Henrik Fisker Seeks To Bring Back Classic Car Emotions Via EVs – Video

AUG 21 2016 BY MARK KANE 14

Henrik Fisker, who several years ago designed the Fisker Karma hasn’t abandon his dream of bringing back emotions from the classic car era to today.

Henrik Fisker With Karma

Henrik Fisker With Karma

One of the ways to return that feeling is by jumping on the electrification wave via the endless queue of start-ups.

Now, the original Fisker Karma design, after some minor tweaks lives on as Karma Revero by Karma Automotive.

Given the longevity of his first EV design (and plans by Karma to build his second – the Atlantic), it would be interesting to see some new plug-in designs from Henrik Fisker’s pen.

Henrik Fisker Sees Electricity Recharging Classic Cars

Henrik Fisker, former chairman and chief executive officer at Henrik Fisker Group, discusses how classic cars have evolved through the years and the positive impact electric vehicle technology can have on the revitalizing classic automobiles. He speaks with Bloomberg’s Hannah Elliott on “Bloomberg Markets.” (Source: Bloomberg)”

Categories: Fisker / Karma, Videos

Tags: , , ,

Leave a Reply

14 Comments on "Henrik Fisker Seeks To Bring Back Classic Car Emotions Via EVs – Video"

newest oldest most voted
Henrik moved us with his slinky, sleek Karma. It’s demise was in part due to poor execution of the details like quality. Yes, the decision to go with A123 semed the kill shot, engine fires and super storm Sandy just finished it off. The performance of a sporty looking car has to answer the promise of a car that looks fast – and we all can name sexy looking cars that were dogs 0-60mph (hello, Cadillac ELR!}. Those seem to be the laughing stock cars in history that flopped in the showroom. I bought one as my first new car when I was 21 years old, it was a 1st Gen Honda Prelude. That car looked sporty but had the tiny engine and soft suspension of the Civic. Now nobody remembers that little car, and Honda had to reinvent the Prelude and give it respectable performance (remember all wheel steering?). Cars like the Karma are like marrying a super model and finding out she doesn’t put out! We all know people loved Henrik’s design so much, they gutted the car and started over. One approach stuffs a Corvette V-8 under the good, another, a re- engineered PHEV. I hope Henrik… Read more »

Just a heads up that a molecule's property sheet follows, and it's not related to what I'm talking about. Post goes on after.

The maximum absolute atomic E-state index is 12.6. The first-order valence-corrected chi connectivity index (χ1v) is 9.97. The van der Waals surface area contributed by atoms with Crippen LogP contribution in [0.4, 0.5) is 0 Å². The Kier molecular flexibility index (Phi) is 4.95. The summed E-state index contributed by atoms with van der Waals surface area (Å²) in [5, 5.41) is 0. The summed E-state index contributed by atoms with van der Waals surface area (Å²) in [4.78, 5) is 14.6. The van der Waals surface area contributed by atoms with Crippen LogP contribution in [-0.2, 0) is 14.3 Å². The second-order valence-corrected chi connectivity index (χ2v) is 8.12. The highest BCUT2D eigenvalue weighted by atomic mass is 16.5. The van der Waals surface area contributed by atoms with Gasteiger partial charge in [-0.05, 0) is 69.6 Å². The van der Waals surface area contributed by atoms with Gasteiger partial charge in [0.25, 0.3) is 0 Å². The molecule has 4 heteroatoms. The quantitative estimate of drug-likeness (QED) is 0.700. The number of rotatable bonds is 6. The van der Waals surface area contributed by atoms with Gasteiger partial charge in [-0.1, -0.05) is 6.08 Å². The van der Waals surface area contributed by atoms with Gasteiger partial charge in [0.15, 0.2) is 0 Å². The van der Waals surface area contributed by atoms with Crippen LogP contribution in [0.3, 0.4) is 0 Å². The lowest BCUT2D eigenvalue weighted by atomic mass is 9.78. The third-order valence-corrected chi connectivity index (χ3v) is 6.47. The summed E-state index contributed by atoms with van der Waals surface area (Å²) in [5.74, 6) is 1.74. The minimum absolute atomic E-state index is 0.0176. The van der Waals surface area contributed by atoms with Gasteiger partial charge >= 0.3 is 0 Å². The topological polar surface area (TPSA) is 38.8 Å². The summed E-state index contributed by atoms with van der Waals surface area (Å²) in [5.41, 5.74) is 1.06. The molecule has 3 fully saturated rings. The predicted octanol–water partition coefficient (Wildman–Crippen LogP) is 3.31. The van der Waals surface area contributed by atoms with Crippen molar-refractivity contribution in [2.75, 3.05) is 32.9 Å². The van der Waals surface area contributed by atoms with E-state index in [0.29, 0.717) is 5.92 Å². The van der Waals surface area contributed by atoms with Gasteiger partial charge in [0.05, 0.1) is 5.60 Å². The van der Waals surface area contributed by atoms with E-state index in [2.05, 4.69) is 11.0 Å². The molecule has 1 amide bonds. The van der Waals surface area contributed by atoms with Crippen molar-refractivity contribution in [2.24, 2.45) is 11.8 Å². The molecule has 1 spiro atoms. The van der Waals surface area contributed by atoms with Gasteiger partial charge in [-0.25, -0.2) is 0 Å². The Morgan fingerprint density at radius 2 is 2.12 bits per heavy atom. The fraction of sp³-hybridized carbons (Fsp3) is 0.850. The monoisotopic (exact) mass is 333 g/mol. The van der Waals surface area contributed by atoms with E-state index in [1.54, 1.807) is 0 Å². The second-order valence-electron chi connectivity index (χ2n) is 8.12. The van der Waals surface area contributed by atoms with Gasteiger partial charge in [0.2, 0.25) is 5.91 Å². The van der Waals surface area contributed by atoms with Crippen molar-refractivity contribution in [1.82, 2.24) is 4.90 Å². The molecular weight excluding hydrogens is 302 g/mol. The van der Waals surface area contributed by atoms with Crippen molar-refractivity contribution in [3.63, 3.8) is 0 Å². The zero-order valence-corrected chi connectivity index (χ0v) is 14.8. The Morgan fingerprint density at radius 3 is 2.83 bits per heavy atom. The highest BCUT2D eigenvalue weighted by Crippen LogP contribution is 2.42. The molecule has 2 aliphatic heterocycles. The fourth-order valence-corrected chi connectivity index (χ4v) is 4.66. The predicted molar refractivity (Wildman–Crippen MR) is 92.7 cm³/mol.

Yes but James , in this video he seems he is proposing bringing back classic car lines and marrying them with an electric power train. I agree he made nice looking-albeit impractical cars– but how is he going to bring back a classic car “look”.

I think it’s an interesting idea but for some reason I think of a fiberglass kit car like a Cobra with an electric power train.

That doesn’t work for me I’d want a Cobra with a killer ICE.

….but maybe this guy that has designed some nice looking cars can do it. He is creative enough.

ELR a DOG? The performance emphasized Car & Driver magazine said the car’s performance felt much better than the cold stats otherwise indicated. They attach great importance to the overall performance of every car they test, and if they were impressed, excuse me, who are you to challenge them?

Car & Driver had the SOLE review that mentioned how expensive and performance enhancing the passive suspension in the car is, apparently not noticed by the self-appointed big experts.

I own an ELR. Its performance is excellent. I suspect critics of this exceptional machine have never driven one.